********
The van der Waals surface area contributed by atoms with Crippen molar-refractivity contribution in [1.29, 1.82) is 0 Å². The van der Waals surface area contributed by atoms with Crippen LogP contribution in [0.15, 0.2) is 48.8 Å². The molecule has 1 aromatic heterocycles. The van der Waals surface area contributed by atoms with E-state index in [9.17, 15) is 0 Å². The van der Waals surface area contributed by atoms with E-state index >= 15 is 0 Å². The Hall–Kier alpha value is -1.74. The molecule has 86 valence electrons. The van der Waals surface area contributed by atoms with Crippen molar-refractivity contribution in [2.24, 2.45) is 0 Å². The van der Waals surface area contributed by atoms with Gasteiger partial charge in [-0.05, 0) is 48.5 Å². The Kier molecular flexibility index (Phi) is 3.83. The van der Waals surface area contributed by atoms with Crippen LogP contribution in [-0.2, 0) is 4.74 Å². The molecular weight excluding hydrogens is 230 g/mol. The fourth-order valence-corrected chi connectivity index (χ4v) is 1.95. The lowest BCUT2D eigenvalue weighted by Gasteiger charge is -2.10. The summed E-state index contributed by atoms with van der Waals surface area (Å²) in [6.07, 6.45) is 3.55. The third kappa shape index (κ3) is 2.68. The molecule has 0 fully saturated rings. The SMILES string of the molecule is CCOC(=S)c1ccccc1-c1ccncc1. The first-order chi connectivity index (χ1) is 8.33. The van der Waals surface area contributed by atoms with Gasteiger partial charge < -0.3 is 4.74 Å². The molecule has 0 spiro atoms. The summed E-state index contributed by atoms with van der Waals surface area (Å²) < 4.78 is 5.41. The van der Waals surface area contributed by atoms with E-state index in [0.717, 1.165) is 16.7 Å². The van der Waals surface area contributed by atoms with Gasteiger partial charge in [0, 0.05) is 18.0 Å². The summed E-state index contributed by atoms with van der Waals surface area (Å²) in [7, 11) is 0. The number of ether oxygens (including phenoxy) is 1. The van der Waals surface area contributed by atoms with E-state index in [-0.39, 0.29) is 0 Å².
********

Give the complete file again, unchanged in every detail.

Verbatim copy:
The van der Waals surface area contributed by atoms with Crippen molar-refractivity contribution in [1.29, 1.82) is 0 Å². The van der Waals surface area contributed by atoms with Crippen LogP contribution in [0.15, 0.2) is 48.8 Å². The molecule has 1 aromatic heterocycles. The van der Waals surface area contributed by atoms with E-state index in [9.17, 15) is 0 Å². The van der Waals surface area contributed by atoms with E-state index >= 15 is 0 Å². The Hall–Kier alpha value is -1.74. The molecule has 86 valence electrons. The van der Waals surface area contributed by atoms with Crippen molar-refractivity contribution in [2.24, 2.45) is 0 Å². The van der Waals surface area contributed by atoms with Gasteiger partial charge in [-0.05, 0) is 48.5 Å². The Kier molecular flexibility index (Phi) is 3.83. The van der Waals surface area contributed by atoms with Crippen LogP contribution in [-0.2, 0) is 4.74 Å². The molecular weight excluding hydrogens is 230 g/mol. The fourth-order valence-corrected chi connectivity index (χ4v) is 1.95. The lowest BCUT2D eigenvalue weighted by Gasteiger charge is -2.10. The summed E-state index contributed by atoms with van der Waals surface area (Å²) in [6.07, 6.45) is 3.55. The third kappa shape index (κ3) is 2.68. The molecule has 0 fully saturated rings. The SMILES string of the molecule is CCOC(=S)c1ccccc1-c1ccncc1. The first-order chi connectivity index (χ1) is 8.33. The van der Waals surface area contributed by atoms with Gasteiger partial charge < -0.3 is 4.74 Å². The molecule has 0 spiro atoms. The summed E-state index contributed by atoms with van der Waals surface area (Å²) < 4.78 is 5.41. The van der Waals surface area contributed by atoms with E-state index in [0.717, 1.165) is 16.7 Å². The van der Waals surface area contributed by atoms with Gasteiger partial charge in [0, 0.05) is 18.0 Å². The summed E-state index contributed by atoms with van der Waals surface area (Å²) in [7, 11) is 0. The number of ether oxygens (including phenoxy) is 1. The van der Waals surface area contributed by atoms with E-state index in [-0.39, 0.29) is 0 Å².